It’s better to marry than to burn, wrote Paul

But what the hell was he on about?

Desire smolders within me and I cannot put it out,

nor contain it, nor stop it in its course.

Fire refines, said the Psalmist,

but at this point I’m more concerned with

whether it will take the whole house down with it.

If I could contain it, what would be left–

An empty carapace?

A charcoaled ember?

A burnt offering?

I try to dampen the flame with distraction,

I read dull books, divert my mind with thoughtless tasks

And it works, for a little time,

but the spark just will not go out,

And without warning, I am ablaze again.

a bit of air to breathe in, and a song to sing

A toast to Fridays!  Today I slogged (successfully, I might add) through my final paper for my class on Emergent Insights for Youth Ministry at Andover Newton.  The paper wasn’t as tight as I might have liked, but given the reality that it was the first paper due in a string of three in a week, it was good enough.  This finals period truly has been stressful for me, and I have watched as my workout schedule and my music have fallen by the wayside as I struggle to motivate myself to get my finals done.  So even though I loved that class, the paper was difficult to get excited about.  The cost of a busy life, I guess.

One thing that has not been stressful, however, has been the newly improved and awesomely fabulous paper topic that Dan F. and I proposed to our Reformed Thought professor last week.  Both of us had cool paper topics but weren’t particularly impassioned by them… and then we started joking about revising the psalter at the HDS Charity Ball on May 4th.  The rest is history.  Both of us are big fans of writing and messing around with music.  He plays a lot of percussion and blues, and I am a huge fan of reforming worship music.  Anyways, we started talking and brainstorming, and suddenly we had an amazing project in front of us:  What would it look like to experiment with a reformed psalter?  We both recognized that the psalter defined early reformed churches but has basically fallen completely out of use today.  Many pastors and lay people even think we should get rid of it.  But the idea is too awesome to just throw away.  So we starting playing around and came up with reformed liturgical music with psalms 51, 69, 117, and 134.  The best part is, we used contemporary music idioms to do it.  Psalm 51 is an awesome bluesy number (think “O Death” from the soundtrack for “O Brother Where Art Thou”) that Dan and I have fallen in love with and basically allowed us to sing the psalm without any alterations…. plus it is sort of a modern day version of psalm chanting in this format, only in a music style that speaks to people more directly…. plus it is a great confessional psalm.  Psalm 69 came out as a fairly revised version, in which we developed the psalm into lyrical stanzas.  Since it is a psalm of lament, we chose to set it to a sort of high sound driven, dark emo rock piano ballad style (think a mixture of Ben Folds on his own and Evanescence).  It also sounds really awesome, plus the lyrical structure is not all that different from hymn structures, which I think says alot for the potential of old hymns to be re-envisioned.  117 and 134 we both envisioned as sort of call to worship type deals.  One of them is quite folksy sounding, and the other is more bluesy… both could function either as a call and response or as sung by all or a worship leader.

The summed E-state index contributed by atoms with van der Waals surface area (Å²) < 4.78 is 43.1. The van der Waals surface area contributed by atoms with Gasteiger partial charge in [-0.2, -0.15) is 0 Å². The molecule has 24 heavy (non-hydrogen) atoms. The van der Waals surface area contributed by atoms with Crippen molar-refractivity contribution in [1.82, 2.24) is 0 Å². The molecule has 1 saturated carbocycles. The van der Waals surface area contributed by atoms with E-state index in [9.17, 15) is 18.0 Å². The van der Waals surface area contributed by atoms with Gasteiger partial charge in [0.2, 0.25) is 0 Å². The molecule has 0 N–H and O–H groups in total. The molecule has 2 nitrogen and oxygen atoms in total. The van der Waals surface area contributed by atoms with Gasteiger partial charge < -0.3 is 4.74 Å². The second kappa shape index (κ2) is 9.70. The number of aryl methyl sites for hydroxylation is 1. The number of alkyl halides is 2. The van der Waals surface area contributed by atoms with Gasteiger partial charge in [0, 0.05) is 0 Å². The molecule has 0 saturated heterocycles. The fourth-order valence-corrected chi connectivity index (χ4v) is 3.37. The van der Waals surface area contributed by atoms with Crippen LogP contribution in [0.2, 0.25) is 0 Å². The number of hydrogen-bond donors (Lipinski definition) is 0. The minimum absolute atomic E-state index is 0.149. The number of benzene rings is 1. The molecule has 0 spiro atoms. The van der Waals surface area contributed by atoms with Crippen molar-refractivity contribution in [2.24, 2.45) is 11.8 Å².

Anyways my point is that this has been super awesome and fun to do.  We are gonna practice some more and then record on Sunday, so hopefully I will have some tracks up soon for you to hear.  Until then, rock on!